If you follow these steps and still end up incurring an injury, there are specific ways you should go about the recovery process. For most of the injuries listed in this article, the RICE technique can be used: rest, ice, compression and elevate. With most injuries, it's recommended to cut some slack on using that specific muscle or body part. For example, sprained ankles will typically get worse if you continue to run on and exert them. It's best to rest the injured ankle, ice it, compress it with a bandage and keep it elevated to reduce swelling. In other words, if you try to just “shake off” an injury, it's likely that you'll exacerbate it and make recovery even longer and more painful. However, you don't want to completely stop using the muscle. Easy, gentle stretching can help keep the injured body part or muscle from becoming too weak. Remember that if you do get injured, it's advisable to first visit your doctor to rule out any severe damage before using the RICE method and self-treating.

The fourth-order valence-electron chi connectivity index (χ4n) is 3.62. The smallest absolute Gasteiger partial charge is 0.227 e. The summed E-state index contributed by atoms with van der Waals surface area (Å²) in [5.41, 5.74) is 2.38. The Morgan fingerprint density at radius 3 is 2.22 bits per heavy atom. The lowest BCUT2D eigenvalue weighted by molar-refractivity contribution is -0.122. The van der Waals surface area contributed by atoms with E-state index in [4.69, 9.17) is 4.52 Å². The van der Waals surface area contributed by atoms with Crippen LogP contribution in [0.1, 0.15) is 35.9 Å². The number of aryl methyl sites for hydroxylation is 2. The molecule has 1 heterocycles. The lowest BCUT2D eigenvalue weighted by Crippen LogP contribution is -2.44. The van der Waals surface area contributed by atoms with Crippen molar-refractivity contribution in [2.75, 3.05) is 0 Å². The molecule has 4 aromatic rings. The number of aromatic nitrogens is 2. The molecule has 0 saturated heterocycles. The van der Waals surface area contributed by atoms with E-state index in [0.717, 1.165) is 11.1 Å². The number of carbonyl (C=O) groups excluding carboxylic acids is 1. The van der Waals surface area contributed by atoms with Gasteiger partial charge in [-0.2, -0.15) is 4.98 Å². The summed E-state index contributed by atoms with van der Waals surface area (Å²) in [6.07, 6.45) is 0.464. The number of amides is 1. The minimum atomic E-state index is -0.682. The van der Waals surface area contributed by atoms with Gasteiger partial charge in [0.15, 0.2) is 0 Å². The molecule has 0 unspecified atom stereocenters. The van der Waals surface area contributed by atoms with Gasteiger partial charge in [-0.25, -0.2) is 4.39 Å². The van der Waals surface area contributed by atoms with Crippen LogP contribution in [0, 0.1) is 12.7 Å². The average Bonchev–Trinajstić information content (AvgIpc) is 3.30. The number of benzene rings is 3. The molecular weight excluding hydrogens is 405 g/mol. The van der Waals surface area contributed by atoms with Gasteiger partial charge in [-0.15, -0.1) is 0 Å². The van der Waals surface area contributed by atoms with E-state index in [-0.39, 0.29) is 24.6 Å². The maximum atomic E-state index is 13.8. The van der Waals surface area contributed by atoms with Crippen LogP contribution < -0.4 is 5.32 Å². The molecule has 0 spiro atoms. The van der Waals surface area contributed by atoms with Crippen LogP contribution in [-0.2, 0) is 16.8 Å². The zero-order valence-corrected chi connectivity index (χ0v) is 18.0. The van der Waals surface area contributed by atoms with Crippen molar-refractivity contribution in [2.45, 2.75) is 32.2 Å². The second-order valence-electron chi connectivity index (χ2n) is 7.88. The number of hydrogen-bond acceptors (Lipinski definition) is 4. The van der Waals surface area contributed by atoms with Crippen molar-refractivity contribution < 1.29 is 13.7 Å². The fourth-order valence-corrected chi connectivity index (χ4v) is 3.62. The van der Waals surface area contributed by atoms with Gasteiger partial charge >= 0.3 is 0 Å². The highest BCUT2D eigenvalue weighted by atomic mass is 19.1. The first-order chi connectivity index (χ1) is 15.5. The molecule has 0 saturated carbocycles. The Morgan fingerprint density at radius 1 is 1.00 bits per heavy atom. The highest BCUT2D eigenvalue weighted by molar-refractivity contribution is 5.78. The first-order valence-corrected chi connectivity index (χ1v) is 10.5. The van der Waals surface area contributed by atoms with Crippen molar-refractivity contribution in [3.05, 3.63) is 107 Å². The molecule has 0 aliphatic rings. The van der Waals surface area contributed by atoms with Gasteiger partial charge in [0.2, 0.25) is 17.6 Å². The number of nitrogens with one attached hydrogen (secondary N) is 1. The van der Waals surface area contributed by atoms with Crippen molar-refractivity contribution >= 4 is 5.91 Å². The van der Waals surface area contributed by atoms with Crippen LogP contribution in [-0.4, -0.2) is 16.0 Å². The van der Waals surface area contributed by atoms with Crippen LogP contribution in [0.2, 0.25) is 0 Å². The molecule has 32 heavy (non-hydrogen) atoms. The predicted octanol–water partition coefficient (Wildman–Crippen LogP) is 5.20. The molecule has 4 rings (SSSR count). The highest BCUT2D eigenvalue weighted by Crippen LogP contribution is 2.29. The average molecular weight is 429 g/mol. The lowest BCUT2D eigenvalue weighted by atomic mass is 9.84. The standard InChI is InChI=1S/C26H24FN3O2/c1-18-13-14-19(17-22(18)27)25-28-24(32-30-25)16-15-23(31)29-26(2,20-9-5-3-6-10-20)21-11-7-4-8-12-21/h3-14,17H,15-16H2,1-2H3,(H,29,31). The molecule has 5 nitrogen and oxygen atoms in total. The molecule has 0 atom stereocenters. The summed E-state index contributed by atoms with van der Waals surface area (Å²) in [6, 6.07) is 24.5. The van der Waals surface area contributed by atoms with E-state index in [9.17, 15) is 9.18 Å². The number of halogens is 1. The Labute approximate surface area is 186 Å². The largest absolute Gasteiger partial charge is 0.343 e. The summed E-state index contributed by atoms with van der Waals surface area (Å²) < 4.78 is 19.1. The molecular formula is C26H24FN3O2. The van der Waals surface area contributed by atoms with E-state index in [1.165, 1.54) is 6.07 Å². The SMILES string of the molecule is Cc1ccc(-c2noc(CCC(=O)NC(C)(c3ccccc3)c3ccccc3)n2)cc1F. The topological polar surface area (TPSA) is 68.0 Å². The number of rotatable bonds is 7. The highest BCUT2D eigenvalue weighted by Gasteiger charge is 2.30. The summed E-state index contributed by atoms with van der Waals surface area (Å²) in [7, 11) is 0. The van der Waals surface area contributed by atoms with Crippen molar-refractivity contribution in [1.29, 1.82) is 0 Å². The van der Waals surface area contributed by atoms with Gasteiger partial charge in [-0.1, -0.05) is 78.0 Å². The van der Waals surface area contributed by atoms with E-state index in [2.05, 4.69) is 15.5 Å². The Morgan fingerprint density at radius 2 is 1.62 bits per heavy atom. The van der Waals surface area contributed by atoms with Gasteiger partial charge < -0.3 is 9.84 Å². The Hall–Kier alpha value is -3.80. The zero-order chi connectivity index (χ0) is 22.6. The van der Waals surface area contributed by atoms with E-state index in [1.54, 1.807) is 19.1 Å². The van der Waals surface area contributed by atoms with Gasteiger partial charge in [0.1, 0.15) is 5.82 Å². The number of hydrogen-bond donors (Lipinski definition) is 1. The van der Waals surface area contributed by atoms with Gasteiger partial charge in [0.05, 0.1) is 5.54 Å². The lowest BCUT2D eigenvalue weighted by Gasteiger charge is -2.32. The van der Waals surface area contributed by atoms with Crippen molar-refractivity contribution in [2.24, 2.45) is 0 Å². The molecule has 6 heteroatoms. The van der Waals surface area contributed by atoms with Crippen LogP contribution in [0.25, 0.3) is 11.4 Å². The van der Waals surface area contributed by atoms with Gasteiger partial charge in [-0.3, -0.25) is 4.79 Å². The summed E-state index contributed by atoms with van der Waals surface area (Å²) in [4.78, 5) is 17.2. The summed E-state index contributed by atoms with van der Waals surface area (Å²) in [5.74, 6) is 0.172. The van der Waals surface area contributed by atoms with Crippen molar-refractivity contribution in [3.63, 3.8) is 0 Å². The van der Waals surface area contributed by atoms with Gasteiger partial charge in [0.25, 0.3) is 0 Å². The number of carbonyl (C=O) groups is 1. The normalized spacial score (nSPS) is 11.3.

Check out eVitamins for a variety of healthy living products, and come back tomorrow for more health tips!
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eVitamins recommends that you do not rely on the information presented in this article as diagnosis for treatment to any health claim. Content and information on this site is for reference purposes and is not intended to substitute for advice given by a physician, pharmacist, or other licensed health-care professional. You should not use this information as self-diagnosis or for treating a health problem or disease. Contact your health-care provider immediately if you suspect that you have a medical problem. The information and statements in this article have not been evaluated by the US Food and Drug Administration and are not intended to diagnose, treat, cure, or prevent any disease or health condition. eVitamins assumes no liability for inaccuracies or misstatements.